I really enjoyed the intensity of competition. I learned a lot about myself especially through a lot of solo training. I would train by myself each morning and then train with teachers or friends in the evening. I never wanted to lose because the other guy trained stronger than I did! So I was very diligent. I did not even keep my medals and trophies. It was all about the challenge of training and competing with the best and being at my best.

Many martial artists went into movies by the end of the 80′s, and some of them even became “B-movie stars”. Your career, started in 1988 with “Picasso Trigger”…how did you first get into movies? Did you ever want to become an actor before that?

I moved to Los Angeles in 1985 with the intention of becoming a martial arts movie star. The first job I got was a Gatorade commercial with Ernie Reyes Sr. I didn’t know how to get movie roles so I studied acting at the Vincent chase workshop in Hollywood. One of my class mates new the producer of “Picasso Trigger” and told him about me. They asked if I could do a back flip, I said yes and they gave me the part. Working with playboy bunnies in Hawaii on my first movie!! I thought wow! This is fun! After that, one day Fred Weintraub called me out of the blue. I thought it was a joke! The producer of “Enter the Dragon” is calling me on the phone?!!! I couldn’t believe it! He wanted to meet me for “China O’Brien”. I went to his office immediately. After several meetings he gave me the part of Dakota.

Among all the movies you made, still the one that stands out is computer game based “Mortal Kombat”, where you played Reptile. What memories do you have on working on this picture? How did you get the part of Reptile in the first place?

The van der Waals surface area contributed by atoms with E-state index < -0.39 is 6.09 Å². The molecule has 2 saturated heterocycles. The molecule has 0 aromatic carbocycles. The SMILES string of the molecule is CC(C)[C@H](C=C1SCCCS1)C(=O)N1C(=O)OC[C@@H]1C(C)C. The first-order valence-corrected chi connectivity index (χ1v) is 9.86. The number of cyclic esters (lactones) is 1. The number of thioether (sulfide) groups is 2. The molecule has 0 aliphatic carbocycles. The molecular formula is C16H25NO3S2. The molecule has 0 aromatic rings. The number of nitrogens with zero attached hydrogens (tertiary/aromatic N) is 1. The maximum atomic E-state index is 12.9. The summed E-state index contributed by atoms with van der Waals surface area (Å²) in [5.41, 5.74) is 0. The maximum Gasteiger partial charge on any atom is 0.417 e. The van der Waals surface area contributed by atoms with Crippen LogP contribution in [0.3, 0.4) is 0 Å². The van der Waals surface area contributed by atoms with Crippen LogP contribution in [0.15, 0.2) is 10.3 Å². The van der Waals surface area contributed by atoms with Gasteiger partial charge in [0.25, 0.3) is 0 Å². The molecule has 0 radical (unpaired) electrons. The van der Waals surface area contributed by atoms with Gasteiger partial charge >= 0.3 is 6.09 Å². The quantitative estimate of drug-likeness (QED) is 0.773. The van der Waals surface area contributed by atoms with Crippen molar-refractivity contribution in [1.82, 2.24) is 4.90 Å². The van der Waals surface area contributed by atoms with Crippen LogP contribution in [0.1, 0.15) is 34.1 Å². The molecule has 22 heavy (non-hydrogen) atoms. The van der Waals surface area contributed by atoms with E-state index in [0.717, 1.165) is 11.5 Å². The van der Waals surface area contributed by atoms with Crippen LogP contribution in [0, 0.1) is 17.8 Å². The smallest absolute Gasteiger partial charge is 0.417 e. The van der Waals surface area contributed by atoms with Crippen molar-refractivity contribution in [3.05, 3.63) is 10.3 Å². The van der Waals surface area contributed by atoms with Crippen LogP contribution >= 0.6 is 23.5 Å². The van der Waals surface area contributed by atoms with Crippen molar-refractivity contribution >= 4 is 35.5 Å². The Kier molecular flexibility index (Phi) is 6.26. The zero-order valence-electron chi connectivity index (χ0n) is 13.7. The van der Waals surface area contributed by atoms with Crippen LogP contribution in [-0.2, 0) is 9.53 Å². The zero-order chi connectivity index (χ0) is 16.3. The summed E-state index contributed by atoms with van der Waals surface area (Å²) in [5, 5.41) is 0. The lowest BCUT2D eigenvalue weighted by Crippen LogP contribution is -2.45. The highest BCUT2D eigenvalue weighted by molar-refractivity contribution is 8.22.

I had tried out for the part of Liu Kang, but did not get it. Robin Shou got the part instead. He is a very good friend of mine. When they finished filming they felt they needed more action sequences. The “Lui Kang – Reptile” fight was one of the additional fights along with the “Scorpion – Johnny Cage” fight that we shot on sets built in hangers at the Van Nuys airport in Los Angeles. The memories I have were that I was very impressed with the director Paul Anderson, and I loved working with my great friend Robin. It was the first time I had worked on a movie of that kind budget. We worked for six days choreographing and shooting. I love that fight. Robin got his ribs broken and he kept going strong! I got that part because of Robin. That’s it!

Please name 2 films that you worked on, one that was most enjoyable to do, and the one that you wish you never did, in terms of difficulties…

That’s a difficult question because I have enjoyed all of them! I really enjoyed “King of the Kickboxers”, I got to work with Corey Yuen, and he was amazing! A true master! And I loved Thailand.

I have had the pleasure of working with people from the Jackie Chan stunt team as well. It’s been awesome. I have worked with producer Fred Weintraub several times now and it is always a huge pleasure as he is another master of movie making!

You are also a teacher at your own martial ats studio. Is that the reason why you stepped away from acting for some years now?

Yes. That is true. I am a martial artist in my heart! I had to do it and it took me on a ride. I started in 1994 and have worked less in the industry since then. But I will continue to work on movies.

Any other plans for Keith Cooke in the future? Or you plan to stick to teaching martial arts?

I am working on a script for an action movie. It is a father-son story. I plan to shoot it this summer with Tyler Weaver jr. playing my son. He is an awesome martial artist. I can’t wait, hope it all turns out well.